Sopwith Triplane – aircraft profilePosted in: World War I Aviation | Thursday December 20, 2012
Tags: aircraft profiles, fighter, Military Aircraft 1914-1918, UK
Sopwith Triplane historical facts
|Sopwith Triplane airplane|
|Sopwith Triplane model plane plans & drawings|
|Sopwith Triplane scale model aircraft plans & drawings|
|Aircraft of World War I|
|Fighters 1914-19 Attack and Training Aircraft|
|Sopwith Triplane | Sky Corner|
|Sopwith Triplane | Wikipedia|
The short but spectacular combat career of the Sopwith Triplane in 1917 made such an impact upon the aeroplane’s German adversaries that several German manufacturers were urgently instructed to produce a rival triplane to combat it. As an example of the “Tripehound’s” achievement, five aircraft of “B” Flight, No. 10 Naval Squadron, in two months accounted for 87 German aircraft, the flight leader himself accounting for 16 of them in a period of less than four weeks. Introduced at a time when the Albatros D.I/D.II fighters were coming into service, The Sopwith Triplane retained its superiority even over the later Albatros D.III and Albatros D.V.
The purpose of adopting the triplane layout was to try and retain the performance level of the Sopwith Pup while improving pilot view, general manoeuvrability and rate of climb; and by adopting three wings, of shorter span and much narrower chord, these objects were satisfactorily achieved. Indeed, the Triplane was able to out-climb any of the current German fighters – and advantage which it was not slow to follow up when it entered combat.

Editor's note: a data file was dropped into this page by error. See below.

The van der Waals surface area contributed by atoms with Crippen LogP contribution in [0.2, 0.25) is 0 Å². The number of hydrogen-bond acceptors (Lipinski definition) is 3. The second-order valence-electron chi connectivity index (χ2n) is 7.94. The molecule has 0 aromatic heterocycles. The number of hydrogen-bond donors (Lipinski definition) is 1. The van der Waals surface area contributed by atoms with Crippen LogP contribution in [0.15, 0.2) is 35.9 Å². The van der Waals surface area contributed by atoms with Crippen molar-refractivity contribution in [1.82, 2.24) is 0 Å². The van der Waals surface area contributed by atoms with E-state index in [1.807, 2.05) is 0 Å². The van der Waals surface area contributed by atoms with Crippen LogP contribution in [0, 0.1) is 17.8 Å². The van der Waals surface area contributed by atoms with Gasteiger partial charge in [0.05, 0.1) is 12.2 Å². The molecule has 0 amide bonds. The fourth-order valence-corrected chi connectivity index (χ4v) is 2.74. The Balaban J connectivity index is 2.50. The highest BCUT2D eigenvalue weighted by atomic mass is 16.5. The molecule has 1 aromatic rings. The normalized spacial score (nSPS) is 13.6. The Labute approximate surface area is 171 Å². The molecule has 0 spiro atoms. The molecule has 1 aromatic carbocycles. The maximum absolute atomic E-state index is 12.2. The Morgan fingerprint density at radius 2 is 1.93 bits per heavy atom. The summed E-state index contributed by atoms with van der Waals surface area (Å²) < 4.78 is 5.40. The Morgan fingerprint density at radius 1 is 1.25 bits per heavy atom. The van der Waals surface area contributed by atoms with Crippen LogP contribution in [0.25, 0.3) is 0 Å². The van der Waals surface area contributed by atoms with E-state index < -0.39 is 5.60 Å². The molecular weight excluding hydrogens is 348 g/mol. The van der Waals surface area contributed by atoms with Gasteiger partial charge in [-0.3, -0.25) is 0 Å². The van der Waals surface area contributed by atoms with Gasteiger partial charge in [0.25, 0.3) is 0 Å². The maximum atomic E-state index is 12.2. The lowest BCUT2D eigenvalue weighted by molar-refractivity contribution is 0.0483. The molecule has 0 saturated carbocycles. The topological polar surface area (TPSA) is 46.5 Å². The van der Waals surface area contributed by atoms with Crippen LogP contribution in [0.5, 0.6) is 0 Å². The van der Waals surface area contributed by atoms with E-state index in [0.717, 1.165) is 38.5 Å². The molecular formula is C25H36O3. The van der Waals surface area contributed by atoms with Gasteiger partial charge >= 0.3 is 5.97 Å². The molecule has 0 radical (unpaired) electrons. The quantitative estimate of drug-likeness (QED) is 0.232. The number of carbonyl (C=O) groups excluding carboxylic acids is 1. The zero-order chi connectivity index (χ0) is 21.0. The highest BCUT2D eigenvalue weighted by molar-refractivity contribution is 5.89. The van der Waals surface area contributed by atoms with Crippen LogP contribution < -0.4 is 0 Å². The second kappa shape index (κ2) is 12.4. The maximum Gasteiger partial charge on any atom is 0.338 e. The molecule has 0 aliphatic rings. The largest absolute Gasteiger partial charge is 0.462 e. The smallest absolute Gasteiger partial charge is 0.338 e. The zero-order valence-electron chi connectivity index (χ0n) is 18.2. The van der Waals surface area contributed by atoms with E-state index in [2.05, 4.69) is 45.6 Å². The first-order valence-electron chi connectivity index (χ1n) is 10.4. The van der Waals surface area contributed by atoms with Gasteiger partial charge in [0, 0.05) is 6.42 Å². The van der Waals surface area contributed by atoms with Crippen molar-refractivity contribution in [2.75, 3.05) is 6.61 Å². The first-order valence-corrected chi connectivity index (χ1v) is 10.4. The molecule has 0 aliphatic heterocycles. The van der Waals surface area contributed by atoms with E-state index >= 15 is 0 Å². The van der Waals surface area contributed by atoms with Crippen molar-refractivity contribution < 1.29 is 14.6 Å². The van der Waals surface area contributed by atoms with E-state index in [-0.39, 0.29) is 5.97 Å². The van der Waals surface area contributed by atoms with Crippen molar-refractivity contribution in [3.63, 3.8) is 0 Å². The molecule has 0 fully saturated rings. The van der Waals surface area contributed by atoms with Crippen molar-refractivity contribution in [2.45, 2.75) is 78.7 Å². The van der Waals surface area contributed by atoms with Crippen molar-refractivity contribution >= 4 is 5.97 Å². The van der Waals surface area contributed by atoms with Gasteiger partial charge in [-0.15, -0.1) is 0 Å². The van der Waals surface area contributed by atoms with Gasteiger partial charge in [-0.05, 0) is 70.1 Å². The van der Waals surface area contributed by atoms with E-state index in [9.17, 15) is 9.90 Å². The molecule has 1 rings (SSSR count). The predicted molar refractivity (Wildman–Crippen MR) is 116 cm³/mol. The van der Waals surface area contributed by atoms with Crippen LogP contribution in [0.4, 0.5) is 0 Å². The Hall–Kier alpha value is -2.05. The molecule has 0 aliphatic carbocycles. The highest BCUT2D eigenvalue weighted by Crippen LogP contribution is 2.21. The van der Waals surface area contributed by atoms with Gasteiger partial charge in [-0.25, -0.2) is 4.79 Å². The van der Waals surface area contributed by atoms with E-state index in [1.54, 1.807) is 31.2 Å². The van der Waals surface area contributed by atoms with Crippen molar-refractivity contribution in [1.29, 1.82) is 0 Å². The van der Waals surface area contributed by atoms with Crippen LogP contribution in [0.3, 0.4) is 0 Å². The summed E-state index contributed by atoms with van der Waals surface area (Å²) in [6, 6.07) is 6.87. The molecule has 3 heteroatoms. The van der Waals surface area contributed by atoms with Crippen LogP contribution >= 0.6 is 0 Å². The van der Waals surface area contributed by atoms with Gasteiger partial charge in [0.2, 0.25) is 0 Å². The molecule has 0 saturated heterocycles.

The prototype Sopwith Triplane was flown on 28th May, 1916, and in June underwent service trials in France with Naval “A” Fighting Squadron. Despite this, initial orders for the type came from the Royal Flying Corps (RFC), but when the Admiralty were urgently requested to divert aircraft to the Western Front after the Battle of Somme they agreed to transfer a number of SPAD VIIs on condition that the Royal Naval Air Service (RNAS), in return, should receive the Sopwith Triplanes when they were ready. Thus the RNAS became the only British service to use the Triplane, which entered service in February 1917. About 140 were received, the last of them in mid-October; but by the end of the year the Triplane had been withdrawn to training or experimental duties, being replaced by the newer and even better Sopwith Camel. From February 1917, modifications to aircraft in production and service reduced the size of the horizontal tail to enhance the aircraft’s diving ability.
The Sopwith Triplane served almost exclusively on the Western Front, but during 1917, in addition to six aircraft delivered to the French government, another was flown with the Imperial Russian Air Service (on a ski landing gear) and one was sent to the United States. One served with No. 2 Wing RNAS in the Aegean, and here also Flt. Lt. J. W. Alcock (the transatlantic Vimy pilot of 1919) built his own ‘one-off’ Alcock A.1 scout from Triplane components.